Date of Award


Degree Type


Degree Name

Doctor of Philosophy in Ocean Engineering


Ocean Engineering

First Advisor

Jason Dahl


Vortex-induced vibrations (VIV) has a large impact on solid structures such as marine risers, offshore and deep water structures which subject to strong ocean currents. This dissertation primarily presents investigation of vortex-induced vibration (VIV) of a rigid circular cylinder by doing experiment in towing tank to form database and better understand basic mechanism of VIV. Forced motions of a rigid cylinder with two degree of system are performed for building a database of force coefficients and wake measurements to be used for better understand basic principles of VIV. In this study, the combined effect of in-line and cross-flow of prescribed motion of the circular cylinder undergoing VIV is investigated for potentially having large impact on the development of predictive models for flow-induced vibration which is very important concept for the oil, gas and offshore industry.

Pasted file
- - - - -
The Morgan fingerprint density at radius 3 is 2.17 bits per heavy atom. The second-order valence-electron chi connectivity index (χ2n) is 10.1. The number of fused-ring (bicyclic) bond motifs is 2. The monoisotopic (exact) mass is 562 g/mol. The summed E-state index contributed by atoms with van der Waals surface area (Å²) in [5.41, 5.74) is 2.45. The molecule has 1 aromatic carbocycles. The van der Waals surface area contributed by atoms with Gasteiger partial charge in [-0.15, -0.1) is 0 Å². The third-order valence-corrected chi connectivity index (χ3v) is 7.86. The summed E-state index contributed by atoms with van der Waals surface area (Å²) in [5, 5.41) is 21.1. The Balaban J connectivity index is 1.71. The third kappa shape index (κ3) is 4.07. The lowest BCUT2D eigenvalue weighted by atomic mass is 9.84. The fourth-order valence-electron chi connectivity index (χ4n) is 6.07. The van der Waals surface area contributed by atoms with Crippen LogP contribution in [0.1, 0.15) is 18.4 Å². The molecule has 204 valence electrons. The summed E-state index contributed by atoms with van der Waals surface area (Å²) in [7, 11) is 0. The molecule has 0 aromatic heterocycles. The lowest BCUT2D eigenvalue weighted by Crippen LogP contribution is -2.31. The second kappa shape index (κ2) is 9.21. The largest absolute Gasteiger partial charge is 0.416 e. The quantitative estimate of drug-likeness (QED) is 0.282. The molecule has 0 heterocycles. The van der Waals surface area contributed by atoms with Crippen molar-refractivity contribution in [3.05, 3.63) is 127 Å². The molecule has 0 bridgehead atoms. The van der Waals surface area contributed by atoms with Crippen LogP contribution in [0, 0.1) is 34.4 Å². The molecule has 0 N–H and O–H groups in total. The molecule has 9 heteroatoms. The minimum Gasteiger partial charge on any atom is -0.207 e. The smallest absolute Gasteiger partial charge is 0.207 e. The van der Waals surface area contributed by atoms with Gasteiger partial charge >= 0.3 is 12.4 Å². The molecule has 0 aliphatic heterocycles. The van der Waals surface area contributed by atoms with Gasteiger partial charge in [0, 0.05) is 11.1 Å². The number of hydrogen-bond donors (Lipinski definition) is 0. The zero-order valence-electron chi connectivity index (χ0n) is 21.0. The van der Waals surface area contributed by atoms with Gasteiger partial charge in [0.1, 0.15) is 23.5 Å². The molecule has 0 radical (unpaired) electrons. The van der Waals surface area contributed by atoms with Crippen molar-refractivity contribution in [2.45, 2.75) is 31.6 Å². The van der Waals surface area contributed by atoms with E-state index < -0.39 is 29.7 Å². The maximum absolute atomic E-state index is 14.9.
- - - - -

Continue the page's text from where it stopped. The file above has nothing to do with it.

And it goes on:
In towing tank experiments, controlled motion experiment of a rigid cylinder with two degree of freedom system is performed for small amplitude region. We presented hydrodynamics coefficients varied in defined parameter space. In addition, we observe the presence of large mean lift forces for some motion parameters. In some cases, the mean lift is very large and comparable to oscillating lift forces at other motion parameter combinations. The presence of a mean lift is significant as it implies an asymmetry to the wake that may occur due to forced motions. On long, slender structures, if this type of forced motion were to occur at locations along the length of the structure, this could lead to kiting or mean deflections of the structure perpendicular to the direction of the flow. One case is presented for large lift case. We extended our parameter space for the combined in-line and cross-flow motion of a rigid circular cylinder with force measurements and flow visualizations with digital particle image velocimetry (DPIV) technique. Decomposed forces are mapped over the range of parameters to investigate how these quantities change as a function of the combined motion. Interestingly, we show multi-branch regions detected in force database by analyzing decomposed hydrodynamic coefficients depending on motion parameters. It appears that the multi branch region is expanding by including in line motion over the parameter space. We show how the rigid cylinder forces on the body and its wake visualization measurements are changed in this multi branch regions based on different force responses and vortex formation modes. Flow visualization of the wake behind the circular cylinder with combined in-line and cross-flow motion illustrates the complexity of the wake behind the cylinder with combined IL and CF motion and how wake structure is depended on motion parameters. This gives us a reference point for all entire parameter region. New combination of vortex modes are observed in this study. We are going to show these vortex modes with observed samples from experiment parameters and give their definitions.



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